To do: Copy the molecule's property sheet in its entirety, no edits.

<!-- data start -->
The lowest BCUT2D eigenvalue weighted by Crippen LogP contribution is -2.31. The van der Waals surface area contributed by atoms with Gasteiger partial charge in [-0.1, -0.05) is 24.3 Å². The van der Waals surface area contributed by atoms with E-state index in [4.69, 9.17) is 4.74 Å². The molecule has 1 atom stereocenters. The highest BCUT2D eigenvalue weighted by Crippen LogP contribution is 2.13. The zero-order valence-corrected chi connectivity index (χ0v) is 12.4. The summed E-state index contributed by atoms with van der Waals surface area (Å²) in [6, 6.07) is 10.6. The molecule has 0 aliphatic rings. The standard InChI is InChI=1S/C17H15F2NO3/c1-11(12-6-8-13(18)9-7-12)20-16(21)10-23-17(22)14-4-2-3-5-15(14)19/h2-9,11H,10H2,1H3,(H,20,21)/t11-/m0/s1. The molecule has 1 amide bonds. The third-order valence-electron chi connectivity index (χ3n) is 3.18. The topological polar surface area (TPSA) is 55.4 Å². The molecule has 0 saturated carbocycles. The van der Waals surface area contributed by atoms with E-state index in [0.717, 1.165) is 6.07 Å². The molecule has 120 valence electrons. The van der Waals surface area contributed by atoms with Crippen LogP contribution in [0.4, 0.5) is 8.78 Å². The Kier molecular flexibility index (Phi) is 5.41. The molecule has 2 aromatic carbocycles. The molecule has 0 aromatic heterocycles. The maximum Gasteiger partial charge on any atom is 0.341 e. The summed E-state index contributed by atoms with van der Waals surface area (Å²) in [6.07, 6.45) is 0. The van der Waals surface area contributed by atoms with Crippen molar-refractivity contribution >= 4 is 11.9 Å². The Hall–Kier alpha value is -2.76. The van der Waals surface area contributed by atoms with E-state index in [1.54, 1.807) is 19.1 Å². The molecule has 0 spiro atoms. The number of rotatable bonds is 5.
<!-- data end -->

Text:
The lowest BCUT2D eigenvalue weighted by Crippen LogP contribution is -2.31. The van der Waals surface area contributed by atoms with Gasteiger partial charge in [-0.1, -0.05) is 24.3 Å². The van der Waals surface area contributed by atoms with E-state index in [4.69, 9.17) is 4.74 Å². The molecule has 1 atom stereocenters. The highest BCUT2D eigenvalue weighted by Crippen LogP contribution is 2.13. The zero-order valence-corrected chi connectivity index (χ0v) is 12.4. The summed E-state index contributed by atoms with van der Waals surface area (Å²) in [6, 6.07) is 10.6. The molecule has 0 aliphatic rings. The standard InChI is InChI=1S/C17H15F2NO3/c1-11(12-6-8-13(18)9-7-12)20-16(21)10-23-17(22)14-4-2-3-5-15(14)19/h2-9,11H,10H2,1H3,(H,20,21)/t11-/m0/s1. The molecule has 1 amide bonds. The third-order valence-electron chi connectivity index (χ3n) is 3.18. The topological polar surface area (TPSA) is 55.4 Å². The molecule has 0 saturated carbocycles. The van der Waals surface area contributed by atoms with E-state index in [0.717, 1.165) is 6.07 Å². The molecule has 120 valence electrons. The van der Waals surface area contributed by atoms with Crippen LogP contribution in [0.4, 0.5) is 8.78 Å². The Kier molecular flexibility index (Phi) is 5.41. The molecule has 2 aromatic carbocycles. The molecule has 0 aromatic heterocycles. The maximum Gasteiger partial charge on any atom is 0.341 e. The summed E-state index contributed by atoms with van der Waals surface area (Å²) in [6.07, 6.45) is 0. The van der Waals surface area contributed by atoms with Crippen molar-refractivity contribution >= 4 is 11.9 Å². The Hall–Kier alpha value is -2.76. The van der Waals surface area contributed by atoms with E-state index in [1.54, 1.807) is 19.1 Å². The molecule has 0 spiro atoms. The number of rotatable bonds is 5.